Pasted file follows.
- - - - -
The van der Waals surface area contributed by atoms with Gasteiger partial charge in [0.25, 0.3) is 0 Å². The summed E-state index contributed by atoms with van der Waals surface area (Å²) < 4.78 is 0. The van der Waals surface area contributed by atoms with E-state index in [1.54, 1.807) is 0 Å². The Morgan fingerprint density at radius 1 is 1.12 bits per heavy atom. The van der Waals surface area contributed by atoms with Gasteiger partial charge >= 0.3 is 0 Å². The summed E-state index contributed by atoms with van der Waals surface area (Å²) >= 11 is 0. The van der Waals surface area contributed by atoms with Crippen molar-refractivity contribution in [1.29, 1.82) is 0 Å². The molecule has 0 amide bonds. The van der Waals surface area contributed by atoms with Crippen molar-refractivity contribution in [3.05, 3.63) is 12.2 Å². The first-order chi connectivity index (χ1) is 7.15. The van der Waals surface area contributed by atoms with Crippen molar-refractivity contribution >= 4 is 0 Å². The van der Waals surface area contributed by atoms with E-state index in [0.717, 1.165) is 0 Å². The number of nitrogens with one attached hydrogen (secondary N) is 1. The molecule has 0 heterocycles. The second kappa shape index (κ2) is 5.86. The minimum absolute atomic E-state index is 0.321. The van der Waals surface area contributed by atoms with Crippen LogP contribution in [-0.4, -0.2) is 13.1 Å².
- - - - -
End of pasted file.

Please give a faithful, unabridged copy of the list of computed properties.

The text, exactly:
The van der Waals surface area contributed by atoms with Gasteiger partial charge in [0.25, 0.3) is 0 Å². The summed E-state index contributed by atoms with van der Waals surface area (Å²) < 4.78 is 0. The van der Waals surface area contributed by atoms with E-state index in [1.54, 1.807) is 0 Å². The Morgan fingerprint density at radius 1 is 1.12 bits per heavy atom. The van der Waals surface area contributed by atoms with Gasteiger partial charge >= 0.3 is 0 Å². The summed E-state index contributed by atoms with van der Waals surface area (Å²) >= 11 is 0. The van der Waals surface area contributed by atoms with Crippen molar-refractivity contribution in [1.29, 1.82) is 0 Å². The molecule has 0 amide bonds. The van der Waals surface area contributed by atoms with Crippen molar-refractivity contribution in [3.05, 3.63) is 12.2 Å². The first-order chi connectivity index (χ1) is 7.15. The van der Waals surface area contributed by atoms with Crippen molar-refractivity contribution >= 4 is 0 Å². The van der Waals surface area contributed by atoms with E-state index in [0.717, 1.165) is 0 Å². The number of nitrogens with one attached hydrogen (secondary N) is 1. The molecule has 0 heterocycles. The second kappa shape index (κ2) is 5.86. The minimum absolute atomic E-state index is 0.321. The van der Waals surface area contributed by atoms with Crippen LogP contribution in [-0.4, -0.2) is 13.1 Å².